An article on the Global News site titled “Fewer Canadians plan to wear poppies this Remembrance Day, poll finds” made me think again about what Remembrance Day is for. The article opens:
Fewer people plan to participate in Remembrance Day ceremonies or wear poppies this year, according to a poll from Historica Canada that also suggests knowledge of Canadian military history is dwindling.
To be fair, I’d suggest knowledge of pretty much everything factual is dwindling. One only need look at social media posts from anti-vaxxers, or anti-maskers to see how much knowledge of science and medicine has been lost in recent years. And, like most followers of pseudoscience and conspiracies, such stupidity is a self-inflicted wound.
And, too, it is difficult to fault people for not attending group ceremonies during a pandemic when health officials are warning against large gatherings. Non-participation on Remembrance Day in 2020 might have a lot to do with that. This year, like many others in our community, we observed our two minutes of silence at home.
I’ve found it’s a bit difficult to even find poppies this year: I have only seen them for sale in the post office, locally. Of course, this year I have not looked for them in as many places as in previous years, so I might not have visited a location where they were available.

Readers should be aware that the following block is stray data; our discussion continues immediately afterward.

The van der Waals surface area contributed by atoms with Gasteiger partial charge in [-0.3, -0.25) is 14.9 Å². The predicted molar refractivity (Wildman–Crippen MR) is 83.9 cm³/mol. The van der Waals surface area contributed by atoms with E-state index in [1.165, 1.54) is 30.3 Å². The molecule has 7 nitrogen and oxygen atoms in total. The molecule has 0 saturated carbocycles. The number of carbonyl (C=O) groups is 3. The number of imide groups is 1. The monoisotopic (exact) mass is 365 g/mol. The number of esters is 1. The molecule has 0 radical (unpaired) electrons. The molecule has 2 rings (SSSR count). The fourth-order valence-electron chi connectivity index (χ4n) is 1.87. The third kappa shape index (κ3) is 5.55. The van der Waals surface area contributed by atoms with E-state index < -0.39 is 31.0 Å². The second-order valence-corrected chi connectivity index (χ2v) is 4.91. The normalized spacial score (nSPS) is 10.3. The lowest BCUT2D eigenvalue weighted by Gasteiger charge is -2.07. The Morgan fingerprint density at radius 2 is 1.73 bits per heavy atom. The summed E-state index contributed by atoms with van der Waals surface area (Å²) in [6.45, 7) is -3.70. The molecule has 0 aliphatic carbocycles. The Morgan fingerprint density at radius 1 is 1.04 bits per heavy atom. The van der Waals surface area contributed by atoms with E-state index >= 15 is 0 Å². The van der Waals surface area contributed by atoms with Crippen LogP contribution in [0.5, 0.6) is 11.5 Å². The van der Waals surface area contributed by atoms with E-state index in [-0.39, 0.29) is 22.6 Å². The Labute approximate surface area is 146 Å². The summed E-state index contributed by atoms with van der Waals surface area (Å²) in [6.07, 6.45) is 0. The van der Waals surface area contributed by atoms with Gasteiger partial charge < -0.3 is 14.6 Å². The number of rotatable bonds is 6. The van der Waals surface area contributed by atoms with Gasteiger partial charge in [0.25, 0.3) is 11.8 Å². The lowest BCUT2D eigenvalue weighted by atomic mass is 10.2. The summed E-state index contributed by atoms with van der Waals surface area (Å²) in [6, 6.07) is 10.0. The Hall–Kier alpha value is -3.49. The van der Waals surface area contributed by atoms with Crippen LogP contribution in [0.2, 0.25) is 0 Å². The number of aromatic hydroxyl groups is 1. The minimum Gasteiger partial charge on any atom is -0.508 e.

Still, excuses aside, I wonder what other reasons people would have for not participating. Are people just getting jaded? Or simply don’t care about showing respect? Are we losing our collective memories as we lose our veterans?
I recall writing an editorial for the newspaper some decades back, asking where all the municipal employees were, who got a holiday on Remembrance Day but didn’t show up at the cenotaph for the ceremonies. And standing there during the silence, I could always see trucks and cars racing by on First Street, and pedestrians and cyclists going about their business, ignorant of the significance of the events taking place a hundred or so meters away.